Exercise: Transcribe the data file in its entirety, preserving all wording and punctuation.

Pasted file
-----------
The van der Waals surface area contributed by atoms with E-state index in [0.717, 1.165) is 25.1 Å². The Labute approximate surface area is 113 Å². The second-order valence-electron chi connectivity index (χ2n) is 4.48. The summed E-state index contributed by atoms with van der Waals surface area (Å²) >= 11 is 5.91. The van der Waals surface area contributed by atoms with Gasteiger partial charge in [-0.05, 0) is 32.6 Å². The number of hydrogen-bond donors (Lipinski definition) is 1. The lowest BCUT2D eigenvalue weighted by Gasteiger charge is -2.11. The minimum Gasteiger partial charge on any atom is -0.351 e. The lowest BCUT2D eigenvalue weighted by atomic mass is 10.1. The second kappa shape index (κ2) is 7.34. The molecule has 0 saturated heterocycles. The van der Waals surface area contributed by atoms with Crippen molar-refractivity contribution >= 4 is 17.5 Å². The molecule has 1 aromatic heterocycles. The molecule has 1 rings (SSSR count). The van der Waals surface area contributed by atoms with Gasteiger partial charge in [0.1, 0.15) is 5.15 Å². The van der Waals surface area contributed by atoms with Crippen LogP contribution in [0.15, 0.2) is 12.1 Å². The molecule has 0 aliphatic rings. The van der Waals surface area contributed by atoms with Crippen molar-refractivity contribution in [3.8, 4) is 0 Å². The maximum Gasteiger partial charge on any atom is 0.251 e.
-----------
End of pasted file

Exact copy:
The van der Waals surface area contributed by atoms with E-state index in [0.717, 1.165) is 25.1 Å². The Labute approximate surface area is 113 Å². The second-order valence-electron chi connectivity index (χ2n) is 4.48. The summed E-state index contributed by atoms with van der Waals surface area (Å²) >= 11 is 5.91. The van der Waals surface area contributed by atoms with Gasteiger partial charge in [-0.05, 0) is 32.6 Å². The number of hydrogen-bond donors (Lipinski definition) is 1. The lowest BCUT2D eigenvalue weighted by Gasteiger charge is -2.11. The minimum Gasteiger partial charge on any atom is -0.351 e. The lowest BCUT2D eigenvalue weighted by atomic mass is 10.1. The second kappa shape index (κ2) is 7.34. The molecule has 0 saturated heterocycles. The van der Waals surface area contributed by atoms with Crippen molar-refractivity contribution >= 4 is 17.5 Å². The molecule has 1 aromatic heterocycles. The molecule has 1 rings (SSSR count). The van der Waals surface area contributed by atoms with Gasteiger partial charge in [0.1, 0.15) is 5.15 Å². The van der Waals surface area contributed by atoms with Crippen LogP contribution in [0.15, 0.2) is 12.1 Å². The molecule has 0 aliphatic rings. The van der Waals surface area contributed by atoms with Crippen molar-refractivity contribution in [3.8, 4) is 0 Å². The maximum Gasteiger partial charge on any atom is 0.251 e.